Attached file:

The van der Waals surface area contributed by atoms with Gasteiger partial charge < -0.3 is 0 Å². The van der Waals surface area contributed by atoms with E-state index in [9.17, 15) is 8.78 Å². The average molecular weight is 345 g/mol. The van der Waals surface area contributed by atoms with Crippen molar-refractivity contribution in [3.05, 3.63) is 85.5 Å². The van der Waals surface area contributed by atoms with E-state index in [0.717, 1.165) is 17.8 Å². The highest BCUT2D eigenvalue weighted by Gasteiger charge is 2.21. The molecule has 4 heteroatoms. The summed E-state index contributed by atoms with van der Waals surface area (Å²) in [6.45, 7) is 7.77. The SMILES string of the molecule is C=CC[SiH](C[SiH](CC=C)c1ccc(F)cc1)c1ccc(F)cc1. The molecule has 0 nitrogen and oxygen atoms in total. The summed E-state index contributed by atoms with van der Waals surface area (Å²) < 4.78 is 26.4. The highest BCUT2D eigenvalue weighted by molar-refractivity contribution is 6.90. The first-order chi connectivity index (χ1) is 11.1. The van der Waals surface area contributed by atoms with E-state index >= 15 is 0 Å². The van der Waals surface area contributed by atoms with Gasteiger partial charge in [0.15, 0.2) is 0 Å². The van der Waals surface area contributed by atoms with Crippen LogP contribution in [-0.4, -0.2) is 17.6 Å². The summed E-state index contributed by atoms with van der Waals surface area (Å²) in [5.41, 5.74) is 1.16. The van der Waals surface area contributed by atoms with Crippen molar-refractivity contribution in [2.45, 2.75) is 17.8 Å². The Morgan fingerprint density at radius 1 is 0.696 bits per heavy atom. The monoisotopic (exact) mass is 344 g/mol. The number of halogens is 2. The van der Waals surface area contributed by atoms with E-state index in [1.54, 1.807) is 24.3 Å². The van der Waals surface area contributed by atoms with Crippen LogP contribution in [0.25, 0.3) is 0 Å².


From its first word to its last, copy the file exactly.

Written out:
The van der Waals surface area contributed by atoms with Gasteiger partial charge < -0.3 is 0 Å². The van der Waals surface area contributed by atoms with E-state index in [9.17, 15) is 8.78 Å². The average molecular weight is 345 g/mol. The van der Waals surface area contributed by atoms with Crippen molar-refractivity contribution in [3.05, 3.63) is 85.5 Å². The van der Waals surface area contributed by atoms with E-state index in [0.717, 1.165) is 17.8 Å². The highest BCUT2D eigenvalue weighted by Gasteiger charge is 2.21. The molecule has 4 heteroatoms. The summed E-state index contributed by atoms with van der Waals surface area (Å²) in [6.45, 7) is 7.77. The SMILES string of the molecule is C=CC[SiH](C[SiH](CC=C)c1ccc(F)cc1)c1ccc(F)cc1. The molecule has 0 nitrogen and oxygen atoms in total. The summed E-state index contributed by atoms with van der Waals surface area (Å²) < 4.78 is 26.4. The highest BCUT2D eigenvalue weighted by molar-refractivity contribution is 6.90. The first-order chi connectivity index (χ1) is 11.1. The van der Waals surface area contributed by atoms with E-state index >= 15 is 0 Å². The van der Waals surface area contributed by atoms with Gasteiger partial charge in [0.15, 0.2) is 0 Å². The van der Waals surface area contributed by atoms with Crippen LogP contribution in [-0.4, -0.2) is 17.6 Å². The summed E-state index contributed by atoms with van der Waals surface area (Å²) in [5.41, 5.74) is 1.16. The van der Waals surface area contributed by atoms with Crippen molar-refractivity contribution in [2.45, 2.75) is 17.8 Å². The Morgan fingerprint density at radius 1 is 0.696 bits per heavy atom. The monoisotopic (exact) mass is 344 g/mol. The number of halogens is 2. The van der Waals surface area contributed by atoms with E-state index in [1.54, 1.807) is 24.3 Å². The van der Waals surface area contributed by atoms with Crippen LogP contribution in [0.25, 0.3) is 0 Å².